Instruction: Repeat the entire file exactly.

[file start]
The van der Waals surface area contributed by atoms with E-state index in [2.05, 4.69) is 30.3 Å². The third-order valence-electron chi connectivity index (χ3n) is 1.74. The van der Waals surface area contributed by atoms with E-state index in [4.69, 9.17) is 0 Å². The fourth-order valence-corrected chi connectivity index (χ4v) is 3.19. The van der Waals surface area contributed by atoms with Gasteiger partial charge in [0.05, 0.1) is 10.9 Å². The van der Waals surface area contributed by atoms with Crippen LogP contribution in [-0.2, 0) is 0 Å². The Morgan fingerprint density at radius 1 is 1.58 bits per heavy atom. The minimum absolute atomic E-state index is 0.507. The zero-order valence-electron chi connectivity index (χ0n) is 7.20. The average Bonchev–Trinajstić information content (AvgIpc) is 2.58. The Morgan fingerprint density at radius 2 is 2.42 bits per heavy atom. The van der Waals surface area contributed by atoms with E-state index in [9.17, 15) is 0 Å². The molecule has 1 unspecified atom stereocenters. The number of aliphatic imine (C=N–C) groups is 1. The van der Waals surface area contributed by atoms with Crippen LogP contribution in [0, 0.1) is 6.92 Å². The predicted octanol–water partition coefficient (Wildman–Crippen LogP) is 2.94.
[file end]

The van der Waals surface area contributed by atoms with E-state index in [2.05, 4.69) is 30.3 Å². The third-order valence-electron chi connectivity index (χ3n) is 1.74. The van der Waals surface area contributed by atoms with E-state index in [4.69, 9.17) is 0 Å². The fourth-order valence-corrected chi connectivity index (χ4v) is 3.19. The van der Waals surface area contributed by atoms with Gasteiger partial charge in [0.05, 0.1) is 10.9 Å². The van der Waals surface area contributed by atoms with Crippen LogP contribution in [-0.2, 0) is 0 Å². The Morgan fingerprint density at radius 1 is 1.58 bits per heavy atom. The minimum absolute atomic E-state index is 0.507. The zero-order valence-electron chi connectivity index (χ0n) is 7.20. The average Bonchev–Trinajstić information content (AvgIpc) is 2.58. The Morgan fingerprint density at radius 2 is 2.42 bits per heavy atom. The van der Waals surface area contributed by atoms with E-state index in [9.17, 15) is 0 Å². The molecule has 1 unspecified atom stereocenters. The number of aliphatic imine (C=N–C) groups is 1. The van der Waals surface area contributed by atoms with Crippen LogP contribution in [0, 0.1) is 6.92 Å². The predicted octanol–water partition coefficient (Wildman–Crippen LogP) is 2.94.